The postage stamp used on the envelope was one of the first new non-denominated stamps released by Canada Post on 16 November 2006. It bears a new icon, the letter “P” within a maple leaf; this icon indicates that the stamp is PERNAMENT and valid indefinitely.

The stamp features the striking spotted coralroot (Corallorhiza maculata). This member of the orchid family grows in deeply shaded, wooded areas from Newfoundland to British Columbia, and blossoms in mid-summer.


37th Session (held in Montréal, Canada, from 28 September to 8 October 2010):



120 commemorative covers, as shown here-above, were produced and sold during the Assembly Session.

Some particularities of this cover need to be highlighted:

  1. The stamp is unique and original, since this is the first time in history that the emblem of the Organization, as represented on its flag, is depicted on a postage stamp. This personalized stamp was printed by the Canadian Bank Note Company, Limited, by order of Canada Post.
  2. The text on the cachet is printed in green, referring to one of the main topics of discussion during this Session of the Assembly, i.e. the environment. On the other hand, the central part of figure 37 is designed from a selection of drawings by children submitted during the competition on the theme of Aviation in a Green Environment, held at ICAO in 2009 for the World Environment Day (WED). The theme of that year’s WED celebration was: Many Species. One Planet. One Future.. Commemorated on 5 June since 1972, WED is one of the principal vehicles through which the United Nations and UNEP (United Nations Environment Programme) stimulate worldwide awareness of the environmental challenges, thereby enhancing political attention and action. To show its support for WED, ICAO invited children and dependants of ICAO employees and of National Delegations (ages 3 to 12) to submit drawings on the theme: Aviation in a Green Environment. The winning artist was Keely McGann (10 years old).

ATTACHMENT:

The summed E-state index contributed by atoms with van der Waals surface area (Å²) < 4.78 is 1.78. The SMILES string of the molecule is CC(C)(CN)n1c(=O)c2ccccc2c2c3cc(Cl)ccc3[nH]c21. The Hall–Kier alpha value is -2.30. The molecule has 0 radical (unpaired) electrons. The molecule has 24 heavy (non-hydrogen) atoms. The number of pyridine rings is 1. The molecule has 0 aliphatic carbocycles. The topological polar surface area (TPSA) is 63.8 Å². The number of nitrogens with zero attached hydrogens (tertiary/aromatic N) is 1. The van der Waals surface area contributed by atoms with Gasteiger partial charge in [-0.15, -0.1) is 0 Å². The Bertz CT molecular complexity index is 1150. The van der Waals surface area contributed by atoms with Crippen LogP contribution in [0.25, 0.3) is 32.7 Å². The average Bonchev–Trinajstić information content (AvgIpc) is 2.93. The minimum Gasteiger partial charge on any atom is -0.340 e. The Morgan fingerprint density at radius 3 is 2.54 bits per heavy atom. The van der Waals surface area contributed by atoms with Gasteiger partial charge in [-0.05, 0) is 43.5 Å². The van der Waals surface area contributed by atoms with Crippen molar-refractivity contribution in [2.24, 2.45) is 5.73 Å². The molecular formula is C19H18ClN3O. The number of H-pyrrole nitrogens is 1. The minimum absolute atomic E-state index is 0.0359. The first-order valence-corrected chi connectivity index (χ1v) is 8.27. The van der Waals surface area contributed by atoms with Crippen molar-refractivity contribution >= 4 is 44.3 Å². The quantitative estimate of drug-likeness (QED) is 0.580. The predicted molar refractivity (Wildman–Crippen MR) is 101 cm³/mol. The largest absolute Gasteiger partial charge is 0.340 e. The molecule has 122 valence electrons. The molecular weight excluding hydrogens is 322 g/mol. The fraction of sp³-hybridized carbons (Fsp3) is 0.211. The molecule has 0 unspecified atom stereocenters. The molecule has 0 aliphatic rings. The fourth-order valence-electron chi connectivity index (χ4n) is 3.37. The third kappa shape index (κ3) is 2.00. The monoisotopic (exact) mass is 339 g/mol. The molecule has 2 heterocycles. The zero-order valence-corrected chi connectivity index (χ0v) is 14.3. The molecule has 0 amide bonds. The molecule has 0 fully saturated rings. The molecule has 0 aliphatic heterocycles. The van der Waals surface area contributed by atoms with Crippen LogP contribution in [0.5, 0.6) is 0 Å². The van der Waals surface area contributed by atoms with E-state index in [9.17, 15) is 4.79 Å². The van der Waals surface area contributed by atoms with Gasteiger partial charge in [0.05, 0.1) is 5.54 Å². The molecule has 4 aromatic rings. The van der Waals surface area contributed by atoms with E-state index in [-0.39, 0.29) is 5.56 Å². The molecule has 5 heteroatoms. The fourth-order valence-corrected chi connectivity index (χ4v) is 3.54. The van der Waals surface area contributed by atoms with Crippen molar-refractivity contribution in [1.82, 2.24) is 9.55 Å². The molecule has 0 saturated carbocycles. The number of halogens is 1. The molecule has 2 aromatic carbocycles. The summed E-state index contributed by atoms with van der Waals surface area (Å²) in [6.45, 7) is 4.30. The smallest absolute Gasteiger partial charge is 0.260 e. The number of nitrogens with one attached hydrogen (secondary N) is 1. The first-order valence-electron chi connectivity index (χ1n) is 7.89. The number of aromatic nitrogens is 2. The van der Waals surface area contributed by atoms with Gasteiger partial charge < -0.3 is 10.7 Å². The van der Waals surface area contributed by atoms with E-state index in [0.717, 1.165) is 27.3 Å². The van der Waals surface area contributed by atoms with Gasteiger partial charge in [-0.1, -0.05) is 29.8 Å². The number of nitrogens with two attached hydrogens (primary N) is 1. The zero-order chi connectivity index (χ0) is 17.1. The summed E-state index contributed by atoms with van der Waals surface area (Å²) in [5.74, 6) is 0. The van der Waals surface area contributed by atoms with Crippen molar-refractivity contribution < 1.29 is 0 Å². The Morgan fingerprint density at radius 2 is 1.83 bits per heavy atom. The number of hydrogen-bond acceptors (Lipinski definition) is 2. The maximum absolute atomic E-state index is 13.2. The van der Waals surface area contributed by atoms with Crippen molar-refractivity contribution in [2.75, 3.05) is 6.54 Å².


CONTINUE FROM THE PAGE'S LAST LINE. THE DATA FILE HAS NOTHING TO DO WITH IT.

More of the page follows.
3. The bottom frame on the right-side commemorates the 100th anniversary of the first flight over Montreal by Count Jacques de Lesseps on 2 July 1910 with his Bleriot XI named "Le Scarabée", during the first-ever air show held in Canada.

Son of the famous builder of the Suez Canal, Jacques de Lesseps was born in Paris and trained in 1909 at the Blériot flying school on an Anzani-powered Blériot XI. He qualified for F.A.I. license No.27. In March 1910, he purchased one of the first Gnome-powered Blériot XI and named it “Le Scarabée”. In it, on 21 May 1910, he made the second aeroplane crossing of the English Channel. Only 5 weeks later, de Lesseps brought his 2 Bleriot to Canada's first aviation meet (and Quebec’s first aeroplane occurrence ever) at Lakeside, near Pointe-Claire, in the West Island, Montréal. There, in “Le Scarabée”, he made the first flight over the city of Montreal by an aeroplane, on 2 July 1910; he took off from the field at Lakeside, flew along the banks of the St. Lawrence River, then over the City Hall, and returned to Pointe Claire. The flight lasted 49 minutes; the plane was made of wood and fabric. The exploit made him an instant hero.